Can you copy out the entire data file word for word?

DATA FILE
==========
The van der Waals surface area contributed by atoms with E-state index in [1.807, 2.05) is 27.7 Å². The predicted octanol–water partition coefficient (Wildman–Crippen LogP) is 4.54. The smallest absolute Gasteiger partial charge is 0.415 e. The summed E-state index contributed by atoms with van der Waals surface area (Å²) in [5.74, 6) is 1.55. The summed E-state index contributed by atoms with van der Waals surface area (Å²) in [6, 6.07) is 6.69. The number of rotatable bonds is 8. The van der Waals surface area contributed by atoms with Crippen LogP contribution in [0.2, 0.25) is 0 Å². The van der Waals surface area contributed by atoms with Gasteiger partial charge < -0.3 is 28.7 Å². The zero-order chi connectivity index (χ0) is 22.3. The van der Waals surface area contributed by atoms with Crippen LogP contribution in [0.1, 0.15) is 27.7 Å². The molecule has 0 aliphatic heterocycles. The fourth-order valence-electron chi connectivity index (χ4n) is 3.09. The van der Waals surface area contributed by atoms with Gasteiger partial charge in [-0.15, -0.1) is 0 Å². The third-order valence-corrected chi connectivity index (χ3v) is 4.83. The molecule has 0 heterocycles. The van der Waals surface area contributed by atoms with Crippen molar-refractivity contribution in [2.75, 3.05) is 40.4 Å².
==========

The van der Waals surface area contributed by atoms with E-state index in [1.807, 2.05) is 27.7 Å². The predicted octanol–water partition coefficient (Wildman–Crippen LogP) is 4.54. The smallest absolute Gasteiger partial charge is 0.415 e. The summed E-state index contributed by atoms with van der Waals surface area (Å²) in [5.74, 6) is 1.55. The summed E-state index contributed by atoms with van der Waals surface area (Å²) in [6, 6.07) is 6.69. The number of rotatable bonds is 8. The van der Waals surface area contributed by atoms with Crippen LogP contribution in [0.2, 0.25) is 0 Å². The van der Waals surface area contributed by atoms with Gasteiger partial charge < -0.3 is 28.7 Å². The zero-order chi connectivity index (χ0) is 22.3. The van der Waals surface area contributed by atoms with Crippen LogP contribution in [0.1, 0.15) is 27.7 Å². The molecule has 0 aliphatic heterocycles. The fourth-order valence-electron chi connectivity index (χ4n) is 3.09. The van der Waals surface area contributed by atoms with Gasteiger partial charge in [-0.15, -0.1) is 0 Å². The third-order valence-corrected chi connectivity index (χ3v) is 4.83. The molecule has 0 heterocycles. The van der Waals surface area contributed by atoms with Crippen molar-refractivity contribution in [2.75, 3.05) is 40.4 Å².